Padraig Harrington will donate all his prize-money from this week's £3.4m US PGA Championship to breast cancer research in memory of Darren Clarke's wife Heather, who lost her battle against the disease on Sunday.
Harrington was given the sad news as he boarded a plane to Chicago and contemplated flying back home immediately for tomorrow's funeral.
His fellow Dubliner Paul McGinley, a former neighbour of the Clarkes, instantly decided he would stay at home to attend the funeral, but Harrington and others close to the family, like Lee Westwood, Graeme McDowell and Thomas Bjorn, chose to go.
"Darren made it quite clear he felt the players should go and play and that made our decision a lot easier," Harrington said. "I talked to Paul on Sunday morning and there was no decision on his part. It was not even a question for him. Paul and Abi [McGinley's wife] have been very close to the Clarkes. There are more important things than golf and I think he did the right thing.
"Donating my money makes me feel like I am doing something practical and I'd be delighted to hand over whatever," Harrington said. First prize on Sunday is more than £650,000. "When you go to a funeral you can't be much help anyway. This is at least a practical way of helping.
"I think both Darren and Heather were exceptionally brave and so dignified about what they've gone through. It's been terribly hard. Heather never once complained and they haven't got down. They just struggled on," Harrington said. "Both Darren on the course and Darren and Heather off it were an example to everybody that they were getting on with it. She put up a brave struggle.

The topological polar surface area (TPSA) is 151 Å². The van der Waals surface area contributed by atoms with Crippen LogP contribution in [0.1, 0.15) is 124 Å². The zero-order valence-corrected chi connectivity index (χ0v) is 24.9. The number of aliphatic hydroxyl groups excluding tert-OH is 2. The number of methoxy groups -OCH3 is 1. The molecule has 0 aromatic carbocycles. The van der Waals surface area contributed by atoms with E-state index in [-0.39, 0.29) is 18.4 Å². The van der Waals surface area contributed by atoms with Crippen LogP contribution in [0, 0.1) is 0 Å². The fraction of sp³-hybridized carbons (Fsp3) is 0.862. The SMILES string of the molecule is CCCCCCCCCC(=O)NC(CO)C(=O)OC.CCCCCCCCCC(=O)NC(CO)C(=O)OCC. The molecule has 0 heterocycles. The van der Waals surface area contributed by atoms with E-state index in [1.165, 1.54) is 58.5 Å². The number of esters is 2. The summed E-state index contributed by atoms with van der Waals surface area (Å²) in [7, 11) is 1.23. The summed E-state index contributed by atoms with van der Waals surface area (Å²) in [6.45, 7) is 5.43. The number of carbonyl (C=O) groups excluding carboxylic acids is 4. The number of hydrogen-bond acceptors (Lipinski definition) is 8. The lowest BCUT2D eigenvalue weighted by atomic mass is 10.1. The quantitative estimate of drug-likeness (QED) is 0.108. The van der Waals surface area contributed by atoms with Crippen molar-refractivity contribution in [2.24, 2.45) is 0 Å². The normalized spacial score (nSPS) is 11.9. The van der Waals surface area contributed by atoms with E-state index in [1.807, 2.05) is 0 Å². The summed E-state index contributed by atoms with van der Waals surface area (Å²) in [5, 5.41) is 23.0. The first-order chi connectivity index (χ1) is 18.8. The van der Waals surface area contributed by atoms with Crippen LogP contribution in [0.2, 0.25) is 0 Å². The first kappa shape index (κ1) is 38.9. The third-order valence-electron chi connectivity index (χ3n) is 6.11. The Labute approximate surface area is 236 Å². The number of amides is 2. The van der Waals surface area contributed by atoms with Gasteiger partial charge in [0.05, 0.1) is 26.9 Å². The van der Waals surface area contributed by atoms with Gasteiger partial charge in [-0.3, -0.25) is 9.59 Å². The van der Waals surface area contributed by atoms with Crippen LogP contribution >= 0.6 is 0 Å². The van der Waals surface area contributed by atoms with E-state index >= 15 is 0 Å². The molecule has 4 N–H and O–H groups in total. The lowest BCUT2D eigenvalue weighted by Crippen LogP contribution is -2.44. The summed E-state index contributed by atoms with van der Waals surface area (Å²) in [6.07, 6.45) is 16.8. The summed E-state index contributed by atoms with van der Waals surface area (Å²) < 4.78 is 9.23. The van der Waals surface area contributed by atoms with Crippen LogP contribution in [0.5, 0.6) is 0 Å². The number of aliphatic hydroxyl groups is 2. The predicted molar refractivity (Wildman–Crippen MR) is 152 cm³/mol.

"I think Darren's play on the course is only a reflection of Heather's attitude off the course - that she wanted Darren to play.
"Obviously Darren was carrying all of that on to the golf course, all that baggage. He handled himself extremely well and, as I said, I think the way he was, was because Heather was so strong behind him."
McDowell, like Heather from Portrush, admitted he wrestled with his conscience before deciding to following Clarke's advice.
"I was in Orlando last week when I heard. It was terrible news and we all feel for Darren and his family right now," he said. "My mum and dad are quite close to Darren's mum and dad, so I thought, 'Will I go back or will I not?' It was a tough one and I'm sure it was very tough on Lee too as this is a tournament he didn't want to miss."
Westwood, who has partnered Clarke in two Ryder Cups, was in the Bahamas when he was called. "I spoke to Darren yesterday. He wants us to keep playing and I think it's what Heather would have wanted too in the same way that she wanted Darren to keep on playing while she was ill."
McGinley's decision puts in jeopardy his 10th place in the Ryder Cup race with two further events to come, but Harrington said: "I still think he's going to make the team. I don't think there's going to be an issue there."
The Dubliner will return at next week's Bridgestone world championship in Akron, Ohio, and the race ends with the BMW International in Munich.
* Ireland's Labour Court has recommended that greenkeepers at this year's Ryder Cup venue, the K Club in County Kildare, be given a 50 per cent pay rise to avert strike action ahead of the event. Three earlier rounds of talks with mediators failed to resolve a long-running pay dispute. The 36th Ryder Cup, contested between Europe and the United States, starts on 22 September.